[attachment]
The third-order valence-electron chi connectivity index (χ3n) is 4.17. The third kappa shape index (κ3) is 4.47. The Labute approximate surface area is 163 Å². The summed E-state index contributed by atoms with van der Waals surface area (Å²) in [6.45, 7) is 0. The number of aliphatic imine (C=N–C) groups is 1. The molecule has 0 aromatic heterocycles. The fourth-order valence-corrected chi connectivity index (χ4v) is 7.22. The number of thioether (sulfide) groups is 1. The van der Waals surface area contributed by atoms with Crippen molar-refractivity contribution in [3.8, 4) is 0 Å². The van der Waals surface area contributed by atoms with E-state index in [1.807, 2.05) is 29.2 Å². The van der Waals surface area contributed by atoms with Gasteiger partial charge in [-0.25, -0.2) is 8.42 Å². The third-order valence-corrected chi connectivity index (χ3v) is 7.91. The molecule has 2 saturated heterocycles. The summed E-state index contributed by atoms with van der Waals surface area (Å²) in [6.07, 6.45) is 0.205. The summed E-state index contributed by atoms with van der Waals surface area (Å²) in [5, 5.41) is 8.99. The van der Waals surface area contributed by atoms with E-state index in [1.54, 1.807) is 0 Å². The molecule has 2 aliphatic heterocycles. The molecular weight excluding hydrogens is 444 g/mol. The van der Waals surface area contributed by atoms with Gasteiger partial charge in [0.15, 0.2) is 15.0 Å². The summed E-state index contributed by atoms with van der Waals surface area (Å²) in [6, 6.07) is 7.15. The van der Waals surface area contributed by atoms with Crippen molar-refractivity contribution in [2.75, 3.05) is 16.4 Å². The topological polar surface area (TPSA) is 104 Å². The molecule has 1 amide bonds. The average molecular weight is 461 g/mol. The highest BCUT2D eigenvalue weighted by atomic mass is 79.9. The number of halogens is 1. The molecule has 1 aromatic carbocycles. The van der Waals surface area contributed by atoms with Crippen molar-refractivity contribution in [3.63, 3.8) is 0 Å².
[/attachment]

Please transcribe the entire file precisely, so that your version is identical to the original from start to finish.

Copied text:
The third-order valence-electron chi connectivity index (χ3n) is 4.17. The third kappa shape index (κ3) is 4.47. The Labute approximate surface area is 163 Å². The summed E-state index contributed by atoms with van der Waals surface area (Å²) in [6.45, 7) is 0. The number of aliphatic imine (C=N–C) groups is 1. The molecule has 0 aromatic heterocycles. The fourth-order valence-corrected chi connectivity index (χ4v) is 7.22. The number of thioether (sulfide) groups is 1. The van der Waals surface area contributed by atoms with Crippen molar-refractivity contribution in [3.8, 4) is 0 Å². The van der Waals surface area contributed by atoms with E-state index in [1.807, 2.05) is 29.2 Å². The van der Waals surface area contributed by atoms with Gasteiger partial charge in [-0.25, -0.2) is 8.42 Å². The third-order valence-corrected chi connectivity index (χ3v) is 7.91. The molecule has 2 saturated heterocycles. The summed E-state index contributed by atoms with van der Waals surface area (Å²) in [6.07, 6.45) is 0.205. The summed E-state index contributed by atoms with van der Waals surface area (Å²) in [5, 5.41) is 8.99. The van der Waals surface area contributed by atoms with E-state index in [1.54, 1.807) is 0 Å². The molecule has 2 aliphatic heterocycles. The molecular weight excluding hydrogens is 444 g/mol. The van der Waals surface area contributed by atoms with Gasteiger partial charge in [0.15, 0.2) is 15.0 Å². The summed E-state index contributed by atoms with van der Waals surface area (Å²) in [6, 6.07) is 7.15. The van der Waals surface area contributed by atoms with Crippen molar-refractivity contribution in [2.75, 3.05) is 16.4 Å². The topological polar surface area (TPSA) is 104 Å². The molecule has 1 amide bonds. The average molecular weight is 461 g/mol. The highest BCUT2D eigenvalue weighted by atomic mass is 79.9. The number of halogens is 1. The molecule has 1 aromatic carbocycles. The van der Waals surface area contributed by atoms with Crippen molar-refractivity contribution in [3.63, 3.8) is 0 Å².